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Which extratropical cyclones contribute most to the transport of moisture in the southern hemisphere?

Sinclair, V. A. and Dacre, H. F. (2019) Which extratropical cyclones contribute most to the transport of moisture in the southern hemisphere? JGR Atmospheres, 124 (5). pp. 2525-2545. ISSN 2169-8996

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To link to this item DOI: 10.1029/2018JD028766

Abstract/Summary

Predicted changes in Southern Hemisphere (SH) precipitation and Antarctic ice mass correspond to variations in the meridional moisture flux (MMF). Thirty‐five years of ERA‐Interim reanalysis data are combined with an extratropical cyclone (ETC) identification and tracking algorithm to investigate factors controlling SH MMF variability in the midlatitudes and near Antarctica. ETC characteristics which exert the strongest control on ETC MMF are determined thus identifying which ETCs contribute most to SH moisture transport. ETC poleward propagation speed exerts the strongest control on the ETC MMF across the Antarctic coastline. In SH winter, ETCs with the largest poleward propagation speeds transport 2.5 times more moisture than an average ETC. In the midlatitudes, ETC genesis latitude and poleward propagation speed have a similar influence on ETC MMF. Surprisingly, ETC maximum vorticity has little control on ETC MMF. Cyclone compositing is used to determine the reasons for these statistical relationships. ETCs generally exhibit a dipole of poleward and equatorward MMF downstream and upstream of the cyclone center, respectively. However, ETCs with the largest poleward propagation speeds resemble open frontal waves with strong poleward moisture transport downstream of the cyclone center only and thus result in the largest MMF. These results suggest that inhomogeneous trends and predicted changes in precipitation over Antarctica may be due to changes in cyclone track orientation, associated with changes to the large‐scale background flow, in addition to changes in cyclone number or intensity.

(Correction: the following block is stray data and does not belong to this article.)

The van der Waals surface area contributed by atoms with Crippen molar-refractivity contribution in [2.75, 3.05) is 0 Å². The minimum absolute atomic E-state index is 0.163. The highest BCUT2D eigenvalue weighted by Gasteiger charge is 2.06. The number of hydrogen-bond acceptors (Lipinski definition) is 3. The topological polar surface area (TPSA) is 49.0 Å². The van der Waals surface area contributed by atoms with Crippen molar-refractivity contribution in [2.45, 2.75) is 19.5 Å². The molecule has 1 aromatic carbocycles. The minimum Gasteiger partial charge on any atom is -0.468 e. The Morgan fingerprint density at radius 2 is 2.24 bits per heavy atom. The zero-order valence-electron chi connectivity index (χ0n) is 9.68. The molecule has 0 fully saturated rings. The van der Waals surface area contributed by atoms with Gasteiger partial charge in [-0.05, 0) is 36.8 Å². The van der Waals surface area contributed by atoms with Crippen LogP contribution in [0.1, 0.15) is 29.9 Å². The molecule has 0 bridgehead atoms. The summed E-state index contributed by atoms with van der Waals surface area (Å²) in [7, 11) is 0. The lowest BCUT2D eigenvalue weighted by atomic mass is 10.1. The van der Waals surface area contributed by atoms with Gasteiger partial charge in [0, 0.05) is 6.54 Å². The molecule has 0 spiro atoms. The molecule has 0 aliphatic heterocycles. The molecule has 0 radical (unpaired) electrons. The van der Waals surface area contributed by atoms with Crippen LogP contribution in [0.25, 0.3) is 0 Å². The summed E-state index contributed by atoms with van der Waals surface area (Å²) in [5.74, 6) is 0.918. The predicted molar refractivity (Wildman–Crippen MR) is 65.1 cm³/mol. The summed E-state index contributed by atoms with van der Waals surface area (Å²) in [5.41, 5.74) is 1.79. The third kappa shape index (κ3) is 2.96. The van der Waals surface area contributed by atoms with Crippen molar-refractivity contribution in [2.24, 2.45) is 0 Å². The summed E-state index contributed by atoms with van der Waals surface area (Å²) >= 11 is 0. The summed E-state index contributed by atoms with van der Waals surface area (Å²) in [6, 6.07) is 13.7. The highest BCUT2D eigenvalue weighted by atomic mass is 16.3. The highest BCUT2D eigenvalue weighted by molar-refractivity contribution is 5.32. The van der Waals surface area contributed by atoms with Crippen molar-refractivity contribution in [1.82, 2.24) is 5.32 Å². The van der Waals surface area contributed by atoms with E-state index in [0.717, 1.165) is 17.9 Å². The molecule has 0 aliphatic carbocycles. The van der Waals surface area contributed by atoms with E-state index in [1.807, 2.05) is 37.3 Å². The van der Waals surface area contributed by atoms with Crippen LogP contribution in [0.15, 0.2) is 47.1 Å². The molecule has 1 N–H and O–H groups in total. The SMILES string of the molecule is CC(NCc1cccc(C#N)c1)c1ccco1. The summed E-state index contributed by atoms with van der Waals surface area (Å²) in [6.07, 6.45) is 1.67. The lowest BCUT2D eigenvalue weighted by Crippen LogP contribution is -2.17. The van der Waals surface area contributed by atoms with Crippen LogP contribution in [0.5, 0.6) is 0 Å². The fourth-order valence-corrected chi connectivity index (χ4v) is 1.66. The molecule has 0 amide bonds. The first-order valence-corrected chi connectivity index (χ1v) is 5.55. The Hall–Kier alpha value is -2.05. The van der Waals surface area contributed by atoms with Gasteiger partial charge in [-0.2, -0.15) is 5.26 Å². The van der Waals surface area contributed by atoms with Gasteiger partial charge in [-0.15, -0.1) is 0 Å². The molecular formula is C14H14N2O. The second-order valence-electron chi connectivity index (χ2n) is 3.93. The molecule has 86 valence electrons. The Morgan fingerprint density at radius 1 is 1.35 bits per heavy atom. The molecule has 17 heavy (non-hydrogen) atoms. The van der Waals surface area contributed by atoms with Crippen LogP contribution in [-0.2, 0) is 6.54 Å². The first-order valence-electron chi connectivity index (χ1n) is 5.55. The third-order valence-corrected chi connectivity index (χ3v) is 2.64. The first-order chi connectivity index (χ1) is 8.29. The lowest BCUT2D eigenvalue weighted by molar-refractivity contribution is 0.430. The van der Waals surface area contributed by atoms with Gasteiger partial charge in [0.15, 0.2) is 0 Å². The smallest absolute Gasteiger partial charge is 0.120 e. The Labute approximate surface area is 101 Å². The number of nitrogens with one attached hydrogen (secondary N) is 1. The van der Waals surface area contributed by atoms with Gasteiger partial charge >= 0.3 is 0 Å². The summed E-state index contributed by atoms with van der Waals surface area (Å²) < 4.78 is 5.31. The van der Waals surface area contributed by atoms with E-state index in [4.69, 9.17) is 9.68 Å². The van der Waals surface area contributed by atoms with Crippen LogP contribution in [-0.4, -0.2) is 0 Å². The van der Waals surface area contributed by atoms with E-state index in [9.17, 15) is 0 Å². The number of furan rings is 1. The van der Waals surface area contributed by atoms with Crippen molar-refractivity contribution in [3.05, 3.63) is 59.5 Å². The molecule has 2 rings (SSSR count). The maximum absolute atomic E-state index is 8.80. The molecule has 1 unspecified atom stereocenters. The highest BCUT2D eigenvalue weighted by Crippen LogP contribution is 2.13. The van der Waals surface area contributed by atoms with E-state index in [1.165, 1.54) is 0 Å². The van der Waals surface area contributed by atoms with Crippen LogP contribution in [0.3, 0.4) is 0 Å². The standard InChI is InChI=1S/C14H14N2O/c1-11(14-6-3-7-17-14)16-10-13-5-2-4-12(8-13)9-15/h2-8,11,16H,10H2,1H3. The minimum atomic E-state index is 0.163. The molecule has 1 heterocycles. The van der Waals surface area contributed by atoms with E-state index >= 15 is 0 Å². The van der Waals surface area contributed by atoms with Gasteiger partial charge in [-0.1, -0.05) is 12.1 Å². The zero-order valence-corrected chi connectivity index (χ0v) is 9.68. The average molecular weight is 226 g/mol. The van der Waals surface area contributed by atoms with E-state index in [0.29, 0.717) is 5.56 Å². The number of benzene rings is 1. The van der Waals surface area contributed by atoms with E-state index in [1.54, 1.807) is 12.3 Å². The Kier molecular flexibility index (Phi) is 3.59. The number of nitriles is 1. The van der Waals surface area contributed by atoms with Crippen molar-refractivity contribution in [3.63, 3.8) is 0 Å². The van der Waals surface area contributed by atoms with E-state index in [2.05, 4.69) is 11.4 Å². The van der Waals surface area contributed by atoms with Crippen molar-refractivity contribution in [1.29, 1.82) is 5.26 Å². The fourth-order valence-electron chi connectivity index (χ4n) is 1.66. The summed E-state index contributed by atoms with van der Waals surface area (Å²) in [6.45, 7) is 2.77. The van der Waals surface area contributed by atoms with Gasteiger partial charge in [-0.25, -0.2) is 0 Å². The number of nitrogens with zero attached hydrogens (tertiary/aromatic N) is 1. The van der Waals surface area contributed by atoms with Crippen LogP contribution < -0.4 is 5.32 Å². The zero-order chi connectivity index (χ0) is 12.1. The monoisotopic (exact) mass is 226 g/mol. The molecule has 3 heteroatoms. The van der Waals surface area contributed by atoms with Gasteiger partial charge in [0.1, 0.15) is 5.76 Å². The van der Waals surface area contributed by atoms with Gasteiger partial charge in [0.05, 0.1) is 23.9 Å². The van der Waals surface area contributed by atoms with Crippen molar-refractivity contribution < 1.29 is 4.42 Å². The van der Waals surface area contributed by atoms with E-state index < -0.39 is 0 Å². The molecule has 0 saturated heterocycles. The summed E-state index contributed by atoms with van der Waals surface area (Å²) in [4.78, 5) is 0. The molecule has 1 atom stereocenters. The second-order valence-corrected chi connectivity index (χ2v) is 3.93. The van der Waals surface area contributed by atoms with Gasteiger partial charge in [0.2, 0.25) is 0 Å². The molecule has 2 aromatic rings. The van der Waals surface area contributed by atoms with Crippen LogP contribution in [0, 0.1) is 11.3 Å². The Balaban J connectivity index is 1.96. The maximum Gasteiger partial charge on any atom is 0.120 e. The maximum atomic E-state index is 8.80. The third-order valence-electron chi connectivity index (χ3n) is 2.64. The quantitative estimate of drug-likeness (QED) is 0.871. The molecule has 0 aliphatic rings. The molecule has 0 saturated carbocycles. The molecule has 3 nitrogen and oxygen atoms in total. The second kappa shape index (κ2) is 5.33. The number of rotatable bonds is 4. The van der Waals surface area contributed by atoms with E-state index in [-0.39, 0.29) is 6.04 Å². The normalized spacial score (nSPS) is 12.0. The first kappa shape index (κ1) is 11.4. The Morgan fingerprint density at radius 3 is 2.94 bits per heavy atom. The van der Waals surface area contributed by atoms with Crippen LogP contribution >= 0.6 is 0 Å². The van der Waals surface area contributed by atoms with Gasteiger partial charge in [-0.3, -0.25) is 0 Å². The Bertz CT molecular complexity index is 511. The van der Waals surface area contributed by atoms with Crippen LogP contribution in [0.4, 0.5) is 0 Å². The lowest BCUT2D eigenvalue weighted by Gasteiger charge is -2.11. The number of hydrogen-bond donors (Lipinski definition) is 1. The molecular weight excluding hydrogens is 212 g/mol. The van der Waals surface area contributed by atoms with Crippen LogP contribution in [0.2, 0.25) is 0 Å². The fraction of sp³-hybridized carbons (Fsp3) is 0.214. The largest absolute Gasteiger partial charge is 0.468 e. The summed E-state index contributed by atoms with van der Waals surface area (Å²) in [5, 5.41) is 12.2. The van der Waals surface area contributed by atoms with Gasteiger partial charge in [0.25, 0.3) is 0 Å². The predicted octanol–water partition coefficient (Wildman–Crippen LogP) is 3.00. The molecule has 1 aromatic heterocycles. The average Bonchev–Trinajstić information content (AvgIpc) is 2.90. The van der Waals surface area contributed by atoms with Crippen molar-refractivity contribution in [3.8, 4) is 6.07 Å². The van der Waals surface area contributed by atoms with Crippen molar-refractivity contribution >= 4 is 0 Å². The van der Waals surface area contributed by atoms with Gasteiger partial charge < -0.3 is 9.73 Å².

Item Type:Article
Refereed:Yes
Divisions:Faculty of Science > School of Mathematical, Physical and Computational Sciences > Department of Meteorology
ID Code:82657
Publisher:American Geophysical Union

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